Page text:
The Hunts were tempting, but the potential for something proprietary and concerns over time/cost to get warranty work was a concern....plus the opportunity to go full custom (right down to custom engraved hubs of a type you just don't see locally) was hard to ignore ;)
 

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The only problem with the Hunt set is that there's not much aero to a 28mm profile.
In comparison to what, and based on what info? Reasonably well-shaped 28mm +/- wheels have been conclusively shown to be within very very close reach of benchmark 45mm depth wheels. I don't know much of anything about the Hunt wheels in question, but a blanket statement that there's any sort of big aerodynamic difference in that range isn't valid.

Assembling a 1350g disc wheel set, on the other hand, is fairly challenging. You need really light hubs ($600 Carbon Ti straight pulls do well) and light rims (DT411s do nicely there) and spokes (take your pick) and you'll be ~ 1400g and ~$950 there, but that's a nice light disc set.
 

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Reasonably well-shaped 28mm +/- wheels have been conclusively shown to be within very very close reach of benchmark 45mm depth wheels.
I'd actually like to see this study for my own edification. A deeper profile should be more aero in some conditions. Which conditions, and whether they represent reality, I'm not so sure. There's not a lot of testing consistency even within the brands that emphasize this.

At lower profiles, I see very few carbon rims lighter than the RR411. Do you think the additional lateral stiffness of carbon is relevant for someone who doesn't spend much time out of the saddle?
 

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November Bicycles: Race smart. - November Bicycles Blog - Wind Tunnel Testing the Al33, XR31T(FSW3), and other alloys

November Bicycles: Race smart. - November Bicycles Blog - Wind Tunnel Testing the Al33, XR31T(FSW3), and others, Part 2

Yes, of course, there are a million different ways to argue with this or whatever. But find me one that substantively rebuts this. I'll do some of that homework for you and post this YouTube link. There are a few notable things about this video.
1. The "baseline" wheel set is a Mavic R-Sys, widely known to be more or less the least aerodynamic wheel set ever. So don't take my saying that the differences between "the best" and "the worst" don't exist - it's just that the difference between "pretty good" and "the best" isn't that huge, and "pretty good" is pretty easy to achieve. There are some real dogs out there, the R-Sys is one of them.
2. The wheel brand on whose web site I became aware of this video sells generic carbon wheels. They post this video as proxy proof that their wheels will give you the scale of benefits expressed in the video, but they show absolutely no test data specific to their wheels. That's a huge fail.
3. The Enve 4.5 that represents "pretty good" in this test has been shown to be relatively close (splitting hairs range) to the 303 used as the baseline in the test on our site.
4. Unless you are in a TT, you simply aren't using a 3 spoke front and disc rear. You aren't even allowed to in a mass start race. And though I've seen some wild stuff out there on the roads, I've never seen anyone just riding around on that kind of a setup.

The simple thing is that it benefits almost no wheel company for the story of relatively good mid-depth-to-deep alloys being within range of good mid-depth-and-even-deeper carbons (note that what I call a mid-depth-to-deep alloy is ~15mm shallower than what I call a mid-depth carbon) to get out there. They'd all rather you buy more expensive, higher margin carbon wheels, which are easier to differentiate and carry this mystique that they're that much better (which the media is generally quite willing to reinforce).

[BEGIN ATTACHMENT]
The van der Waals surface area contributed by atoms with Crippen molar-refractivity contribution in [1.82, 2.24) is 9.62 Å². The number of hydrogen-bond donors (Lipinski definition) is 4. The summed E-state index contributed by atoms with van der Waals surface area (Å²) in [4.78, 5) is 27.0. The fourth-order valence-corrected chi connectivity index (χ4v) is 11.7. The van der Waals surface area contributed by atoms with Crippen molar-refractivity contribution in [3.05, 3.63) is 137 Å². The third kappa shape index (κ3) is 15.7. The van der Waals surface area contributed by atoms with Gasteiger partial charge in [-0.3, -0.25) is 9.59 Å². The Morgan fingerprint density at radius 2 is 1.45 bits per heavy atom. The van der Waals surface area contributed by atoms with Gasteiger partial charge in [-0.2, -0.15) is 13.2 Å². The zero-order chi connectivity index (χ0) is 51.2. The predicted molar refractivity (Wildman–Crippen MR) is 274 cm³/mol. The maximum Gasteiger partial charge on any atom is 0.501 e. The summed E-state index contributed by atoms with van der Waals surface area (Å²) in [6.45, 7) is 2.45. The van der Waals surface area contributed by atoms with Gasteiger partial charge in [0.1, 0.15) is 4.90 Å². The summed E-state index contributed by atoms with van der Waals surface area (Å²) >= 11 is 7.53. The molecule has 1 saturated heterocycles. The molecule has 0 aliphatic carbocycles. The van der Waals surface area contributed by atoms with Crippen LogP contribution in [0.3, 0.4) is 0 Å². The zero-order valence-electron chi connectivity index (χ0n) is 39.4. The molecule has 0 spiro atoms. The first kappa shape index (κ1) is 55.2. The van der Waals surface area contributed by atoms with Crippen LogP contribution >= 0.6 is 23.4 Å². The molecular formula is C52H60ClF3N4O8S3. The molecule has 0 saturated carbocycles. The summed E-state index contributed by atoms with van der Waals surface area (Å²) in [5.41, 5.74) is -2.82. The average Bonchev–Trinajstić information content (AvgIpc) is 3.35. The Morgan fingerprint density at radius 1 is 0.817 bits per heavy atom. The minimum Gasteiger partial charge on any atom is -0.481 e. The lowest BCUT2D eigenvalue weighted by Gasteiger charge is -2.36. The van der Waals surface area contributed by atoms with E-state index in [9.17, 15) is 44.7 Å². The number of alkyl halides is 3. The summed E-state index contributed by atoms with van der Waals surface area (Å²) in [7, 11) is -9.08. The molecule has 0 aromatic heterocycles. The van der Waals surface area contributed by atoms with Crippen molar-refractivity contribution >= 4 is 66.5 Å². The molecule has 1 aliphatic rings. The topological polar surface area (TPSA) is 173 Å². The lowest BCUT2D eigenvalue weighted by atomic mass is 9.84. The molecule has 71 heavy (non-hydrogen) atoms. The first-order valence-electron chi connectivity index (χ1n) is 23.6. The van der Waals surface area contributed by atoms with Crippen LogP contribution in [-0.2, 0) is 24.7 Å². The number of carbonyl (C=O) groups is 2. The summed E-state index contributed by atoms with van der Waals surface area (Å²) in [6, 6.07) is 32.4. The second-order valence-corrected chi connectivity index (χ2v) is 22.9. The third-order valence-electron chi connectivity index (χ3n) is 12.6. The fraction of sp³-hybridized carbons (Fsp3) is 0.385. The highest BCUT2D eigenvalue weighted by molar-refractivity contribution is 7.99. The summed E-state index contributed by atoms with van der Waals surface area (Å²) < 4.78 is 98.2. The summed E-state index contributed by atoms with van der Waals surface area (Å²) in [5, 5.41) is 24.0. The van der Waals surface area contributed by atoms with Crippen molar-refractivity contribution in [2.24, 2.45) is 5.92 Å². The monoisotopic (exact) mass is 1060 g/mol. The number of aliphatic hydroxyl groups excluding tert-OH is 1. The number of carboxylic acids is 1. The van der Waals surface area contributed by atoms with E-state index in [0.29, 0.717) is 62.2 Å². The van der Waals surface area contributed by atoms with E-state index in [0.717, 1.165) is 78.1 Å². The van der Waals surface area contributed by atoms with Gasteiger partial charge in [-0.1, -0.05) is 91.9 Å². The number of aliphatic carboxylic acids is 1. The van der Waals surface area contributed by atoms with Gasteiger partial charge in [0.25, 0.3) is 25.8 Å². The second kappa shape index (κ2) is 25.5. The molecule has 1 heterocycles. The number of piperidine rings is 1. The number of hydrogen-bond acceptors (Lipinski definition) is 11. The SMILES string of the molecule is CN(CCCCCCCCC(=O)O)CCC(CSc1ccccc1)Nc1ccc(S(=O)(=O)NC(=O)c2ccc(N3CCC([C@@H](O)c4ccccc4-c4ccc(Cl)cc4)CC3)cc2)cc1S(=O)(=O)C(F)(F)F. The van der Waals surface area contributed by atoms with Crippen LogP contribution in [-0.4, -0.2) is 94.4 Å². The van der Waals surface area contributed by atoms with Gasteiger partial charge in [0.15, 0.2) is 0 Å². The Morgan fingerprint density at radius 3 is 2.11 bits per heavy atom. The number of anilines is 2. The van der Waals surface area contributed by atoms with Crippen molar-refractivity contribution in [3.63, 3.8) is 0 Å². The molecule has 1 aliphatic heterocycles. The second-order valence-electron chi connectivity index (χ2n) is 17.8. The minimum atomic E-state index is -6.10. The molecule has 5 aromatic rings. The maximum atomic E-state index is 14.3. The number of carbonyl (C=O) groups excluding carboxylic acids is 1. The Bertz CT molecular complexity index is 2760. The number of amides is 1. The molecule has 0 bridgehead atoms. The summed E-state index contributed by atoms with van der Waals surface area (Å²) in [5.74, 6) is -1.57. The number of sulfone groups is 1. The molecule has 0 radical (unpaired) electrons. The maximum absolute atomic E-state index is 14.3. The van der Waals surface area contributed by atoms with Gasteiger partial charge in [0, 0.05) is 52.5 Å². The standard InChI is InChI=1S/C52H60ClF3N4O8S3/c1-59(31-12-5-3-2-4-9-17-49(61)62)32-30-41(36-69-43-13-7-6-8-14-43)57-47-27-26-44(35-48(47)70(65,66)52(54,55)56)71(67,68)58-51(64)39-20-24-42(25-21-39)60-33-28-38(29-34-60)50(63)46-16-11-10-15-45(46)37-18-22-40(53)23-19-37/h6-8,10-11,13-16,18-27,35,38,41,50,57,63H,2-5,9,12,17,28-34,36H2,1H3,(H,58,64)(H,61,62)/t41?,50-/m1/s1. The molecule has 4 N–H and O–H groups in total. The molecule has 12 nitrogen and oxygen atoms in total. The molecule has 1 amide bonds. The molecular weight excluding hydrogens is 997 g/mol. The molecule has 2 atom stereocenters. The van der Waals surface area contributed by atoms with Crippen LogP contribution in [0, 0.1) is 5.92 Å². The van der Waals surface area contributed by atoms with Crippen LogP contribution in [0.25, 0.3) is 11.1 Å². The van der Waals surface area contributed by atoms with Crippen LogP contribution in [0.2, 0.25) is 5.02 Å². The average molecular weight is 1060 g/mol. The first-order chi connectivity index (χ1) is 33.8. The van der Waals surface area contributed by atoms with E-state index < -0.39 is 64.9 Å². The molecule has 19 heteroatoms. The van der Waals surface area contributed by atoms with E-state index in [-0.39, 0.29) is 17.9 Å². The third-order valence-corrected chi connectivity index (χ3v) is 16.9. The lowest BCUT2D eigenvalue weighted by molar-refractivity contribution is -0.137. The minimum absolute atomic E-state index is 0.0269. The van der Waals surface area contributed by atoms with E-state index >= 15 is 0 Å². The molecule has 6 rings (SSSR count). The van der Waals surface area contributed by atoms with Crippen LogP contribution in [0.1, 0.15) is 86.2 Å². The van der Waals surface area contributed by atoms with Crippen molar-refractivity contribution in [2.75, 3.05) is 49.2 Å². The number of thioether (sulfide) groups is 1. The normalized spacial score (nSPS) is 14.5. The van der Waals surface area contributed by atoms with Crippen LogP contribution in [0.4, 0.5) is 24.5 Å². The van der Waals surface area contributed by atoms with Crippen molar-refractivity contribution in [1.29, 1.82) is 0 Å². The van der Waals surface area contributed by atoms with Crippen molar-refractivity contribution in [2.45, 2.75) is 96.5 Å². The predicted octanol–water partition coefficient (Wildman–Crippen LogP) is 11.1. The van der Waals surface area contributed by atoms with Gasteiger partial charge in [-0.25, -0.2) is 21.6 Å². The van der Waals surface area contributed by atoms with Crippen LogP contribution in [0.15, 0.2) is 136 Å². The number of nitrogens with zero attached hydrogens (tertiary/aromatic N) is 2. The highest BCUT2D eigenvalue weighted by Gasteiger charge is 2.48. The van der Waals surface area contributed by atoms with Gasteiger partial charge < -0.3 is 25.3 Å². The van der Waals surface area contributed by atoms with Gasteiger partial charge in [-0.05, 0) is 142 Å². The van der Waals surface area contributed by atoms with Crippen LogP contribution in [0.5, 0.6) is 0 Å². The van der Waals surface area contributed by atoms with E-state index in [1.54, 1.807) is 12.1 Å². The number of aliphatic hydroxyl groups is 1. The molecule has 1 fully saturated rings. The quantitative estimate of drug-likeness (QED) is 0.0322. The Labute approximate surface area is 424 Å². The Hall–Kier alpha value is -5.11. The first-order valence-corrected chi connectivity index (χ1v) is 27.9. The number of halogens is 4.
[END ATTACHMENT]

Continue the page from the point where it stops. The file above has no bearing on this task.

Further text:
Carbon is not automatically stiffer. An original version Pacenti SL23, for example, is significantly stiffer, just as a rim, than an original version Enve 3.4 rim (that's just one pairing that I remember having tested). So there's a popular fallacy there, too. Stiff rims are stiff rims, whether carbon or alloy. Both exist. And as long as the wheel (any wheel) is spoked adequately and built correctly, it will be stiff enough.
 

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Thanks for the links. If I'm reading correctly, at 30 MPH, a Zip 303 saves 5-8W 20% of the time relative to the Kinlin alloy. (And loses a bit the rest of the time.) You're also implying that in absence of data, you can't infer much at all about a rim's aero performance. The Mavic's distinguishing feature is a flat spoke bed. Maybe it's sufficient just to avoid that.
 

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Close enough on the the 20% thing, yup. If you distribute it out on the "mythical 40k TT" construct, they're even to within millimeters after 40k.

As to why the Mavic is bad, it's never just one thing. It's also only 24mm deep (so almost 30% shallower than the Kinlin and ~20% shallower than a 28mm rim), it's narrower, and it has those thick round spokes. When we measured round v bladed spokes, a 1.5mm middle section Laser was 1w slower than a CX Ray. When FLO did a similar test, I think they showed a 5w difference. The difference there is that they used a 2mm straight gauge spoke. So spokes make a difference. The Velocity A23 was a laggard when we tested it however many years ago. It's shallow, but not very narrow, and doesn't have a flat spoke bed.

The Tour Magazine test from their issue 8 (I think) from 2016 is worth getting. You have to download it to see it, but it's worth the few bucks. They covered from a non-R-Sys Ksyrium to a 404 in 13w in their test, and there were A LOT of things that were within 4 or 5w of the 404. The Kinlin XC279 was in that test and did quite well.

It's never just one thing. Ever.